The final showdown?

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The final showdown?


Stephan Haggard
The author is the Krause distinguished professor at the Graduate School of Global Policy and Strategy at the University of California, San Diego. He is the author with Marcus Noland of the Witness to Transformation blog at

In the summer of 2017, I gave a lecture at the Ministry of Foreign Affairs in Seoul. I argued that the United States was likely to experience a constitutional crisis over the course of the following year. I based this prediction on two expectations: the likely findings of the Mueller report on interference in the 2016 elections and the president’s own propensity not only to violate norms but even the law.

The prediction was right, if the timing was wrong. Now, however, the United States is in the thick of a constitutional confrontation between the president and the House of Representatives that could extend all the way through the elections.

U.S. President Donald Trump managed to survive the Mueller report through a combination of bluster, support from his newly-appointed attorney general (which, among other duties, oversees offices similar to Korea’s Supreme Prosecutors’ Office) and a technicality. The bluster was to repeat at every turn that the report found “no collusion and no obstruction.” This interpretation of the report was echoed in an early summary by Attorney General William Barr, which managed to set the news agenda.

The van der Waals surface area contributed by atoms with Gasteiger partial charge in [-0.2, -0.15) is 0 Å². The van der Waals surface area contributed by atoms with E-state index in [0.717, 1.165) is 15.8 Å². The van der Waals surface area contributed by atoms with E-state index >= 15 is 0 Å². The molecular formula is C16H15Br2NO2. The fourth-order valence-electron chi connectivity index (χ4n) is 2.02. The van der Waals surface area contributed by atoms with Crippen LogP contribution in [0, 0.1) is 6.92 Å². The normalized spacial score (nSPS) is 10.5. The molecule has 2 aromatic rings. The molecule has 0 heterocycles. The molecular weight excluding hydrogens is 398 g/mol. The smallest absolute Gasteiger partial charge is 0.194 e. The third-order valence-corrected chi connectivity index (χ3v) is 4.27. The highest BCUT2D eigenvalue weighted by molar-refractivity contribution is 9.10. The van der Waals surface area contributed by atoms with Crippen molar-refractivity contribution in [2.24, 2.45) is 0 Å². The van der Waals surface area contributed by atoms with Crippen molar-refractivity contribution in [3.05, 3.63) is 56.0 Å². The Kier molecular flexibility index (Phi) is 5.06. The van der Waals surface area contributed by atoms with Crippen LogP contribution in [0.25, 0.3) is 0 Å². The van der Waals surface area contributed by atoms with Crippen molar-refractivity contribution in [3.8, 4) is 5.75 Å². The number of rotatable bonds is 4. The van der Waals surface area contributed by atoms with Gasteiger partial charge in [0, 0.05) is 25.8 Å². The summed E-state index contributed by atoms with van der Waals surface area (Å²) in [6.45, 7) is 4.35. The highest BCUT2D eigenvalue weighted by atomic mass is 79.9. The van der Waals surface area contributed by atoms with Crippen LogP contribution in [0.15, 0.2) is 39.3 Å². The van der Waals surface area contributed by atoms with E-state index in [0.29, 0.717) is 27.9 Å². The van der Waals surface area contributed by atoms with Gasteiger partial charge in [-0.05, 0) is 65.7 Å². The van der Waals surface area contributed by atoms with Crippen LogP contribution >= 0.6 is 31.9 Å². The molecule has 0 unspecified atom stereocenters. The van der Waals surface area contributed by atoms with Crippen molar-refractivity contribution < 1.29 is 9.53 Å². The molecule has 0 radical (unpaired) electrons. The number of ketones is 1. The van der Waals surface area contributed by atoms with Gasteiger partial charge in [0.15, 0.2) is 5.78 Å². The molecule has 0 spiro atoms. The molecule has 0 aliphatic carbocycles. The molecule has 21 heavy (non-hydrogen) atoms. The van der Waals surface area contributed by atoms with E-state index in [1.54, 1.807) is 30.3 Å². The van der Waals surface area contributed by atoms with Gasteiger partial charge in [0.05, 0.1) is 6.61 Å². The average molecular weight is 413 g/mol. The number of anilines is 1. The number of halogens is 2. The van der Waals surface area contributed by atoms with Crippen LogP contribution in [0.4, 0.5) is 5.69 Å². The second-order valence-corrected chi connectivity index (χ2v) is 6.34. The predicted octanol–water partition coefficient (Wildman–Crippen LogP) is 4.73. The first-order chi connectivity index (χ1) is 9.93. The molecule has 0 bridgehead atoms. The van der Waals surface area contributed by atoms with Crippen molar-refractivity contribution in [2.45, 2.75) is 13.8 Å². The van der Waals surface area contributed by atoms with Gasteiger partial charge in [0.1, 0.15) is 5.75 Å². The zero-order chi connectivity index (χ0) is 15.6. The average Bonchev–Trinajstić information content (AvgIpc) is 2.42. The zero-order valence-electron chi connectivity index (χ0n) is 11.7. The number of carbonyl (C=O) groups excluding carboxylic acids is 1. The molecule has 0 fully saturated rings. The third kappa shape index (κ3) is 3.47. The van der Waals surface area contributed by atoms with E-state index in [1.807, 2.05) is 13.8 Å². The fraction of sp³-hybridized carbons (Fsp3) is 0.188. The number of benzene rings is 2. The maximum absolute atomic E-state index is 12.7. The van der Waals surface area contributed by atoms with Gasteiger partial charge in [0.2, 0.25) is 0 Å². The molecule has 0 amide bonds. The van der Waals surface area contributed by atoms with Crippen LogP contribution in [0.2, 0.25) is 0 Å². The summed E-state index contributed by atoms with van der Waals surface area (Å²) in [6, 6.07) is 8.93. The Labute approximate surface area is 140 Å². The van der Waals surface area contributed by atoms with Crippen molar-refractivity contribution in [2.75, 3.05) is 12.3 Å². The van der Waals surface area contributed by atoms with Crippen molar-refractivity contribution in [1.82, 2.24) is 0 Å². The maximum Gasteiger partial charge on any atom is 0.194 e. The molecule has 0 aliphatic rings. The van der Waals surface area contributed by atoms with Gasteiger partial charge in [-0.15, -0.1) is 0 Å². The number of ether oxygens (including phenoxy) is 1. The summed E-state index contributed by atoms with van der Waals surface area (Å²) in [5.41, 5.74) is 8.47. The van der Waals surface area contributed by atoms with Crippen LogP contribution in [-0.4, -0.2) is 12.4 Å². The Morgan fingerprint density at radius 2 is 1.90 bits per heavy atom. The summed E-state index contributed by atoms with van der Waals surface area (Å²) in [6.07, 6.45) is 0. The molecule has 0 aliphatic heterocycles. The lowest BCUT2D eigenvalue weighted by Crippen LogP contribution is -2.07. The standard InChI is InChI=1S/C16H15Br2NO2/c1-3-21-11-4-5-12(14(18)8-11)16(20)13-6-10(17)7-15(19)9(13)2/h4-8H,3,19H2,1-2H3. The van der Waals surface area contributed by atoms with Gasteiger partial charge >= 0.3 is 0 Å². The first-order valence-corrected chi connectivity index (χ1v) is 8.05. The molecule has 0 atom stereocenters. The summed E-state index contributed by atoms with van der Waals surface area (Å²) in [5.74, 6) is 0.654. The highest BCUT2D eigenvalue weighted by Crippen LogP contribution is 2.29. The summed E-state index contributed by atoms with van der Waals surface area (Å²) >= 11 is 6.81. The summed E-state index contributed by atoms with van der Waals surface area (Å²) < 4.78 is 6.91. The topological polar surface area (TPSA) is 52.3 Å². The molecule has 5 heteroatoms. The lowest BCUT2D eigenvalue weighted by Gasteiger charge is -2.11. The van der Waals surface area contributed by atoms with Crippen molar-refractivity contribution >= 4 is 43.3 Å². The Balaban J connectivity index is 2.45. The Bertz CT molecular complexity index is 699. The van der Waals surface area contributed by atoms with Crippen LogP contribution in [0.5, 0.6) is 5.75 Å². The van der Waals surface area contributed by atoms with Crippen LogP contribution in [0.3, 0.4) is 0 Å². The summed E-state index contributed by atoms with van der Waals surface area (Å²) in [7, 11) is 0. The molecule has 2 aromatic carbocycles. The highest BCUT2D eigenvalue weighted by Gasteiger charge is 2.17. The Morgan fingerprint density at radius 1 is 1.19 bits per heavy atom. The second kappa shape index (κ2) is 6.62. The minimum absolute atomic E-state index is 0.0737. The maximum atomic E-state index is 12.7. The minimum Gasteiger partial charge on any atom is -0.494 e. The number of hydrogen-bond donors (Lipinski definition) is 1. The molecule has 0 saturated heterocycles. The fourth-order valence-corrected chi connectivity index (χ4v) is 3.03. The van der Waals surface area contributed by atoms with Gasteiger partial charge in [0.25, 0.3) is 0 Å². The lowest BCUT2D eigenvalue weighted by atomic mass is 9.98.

In fact, the report by no means exonerated the president. The second half of the over-400-page document walked through 10 episodes in which the White House might have obstructed the investigation. In half of those, it is clear that Mueller’s team found the evidence highly troubling. But the investigation operated under an important legal technicality. A Justice Department ruling stated that a sitting president could not be indicted.

The nuances of Russian interference in the election and White House obstruction were incredibly hard for the public to follow. President Trump’s phone call with newly-elected Ukrainian president Volodymyr Zelensky, by contrast, was simple. Moreover, the report on the conversation by an unidentified whistle-blower aligned closely with a rough transcript of the call released by the White House.

After the 18-month Mueller investigation and overwhelming evidence of Russian interference, the public had clear evidence that the president openly invited Ukraine to interfere in the 2020 U.S. elections.

In the phone call, Trump asks President Zelensky not to investigate corruption in general, but to look into a particular case: a company on which Hunter Biden — the son of Democratic presidential hopeful Joe Biden — sat as a board member. Moreover — and here, the full story is yet to be revealed — it appeared that the Trump administration withheld crucial military assistance from Ukraine just prior to the phone call. This would suggest not only a totally inappropriate request, but a quid pro quo as well. “Help me weaken my most challenging Democratic rival, and we will pay you off with much needed aid.”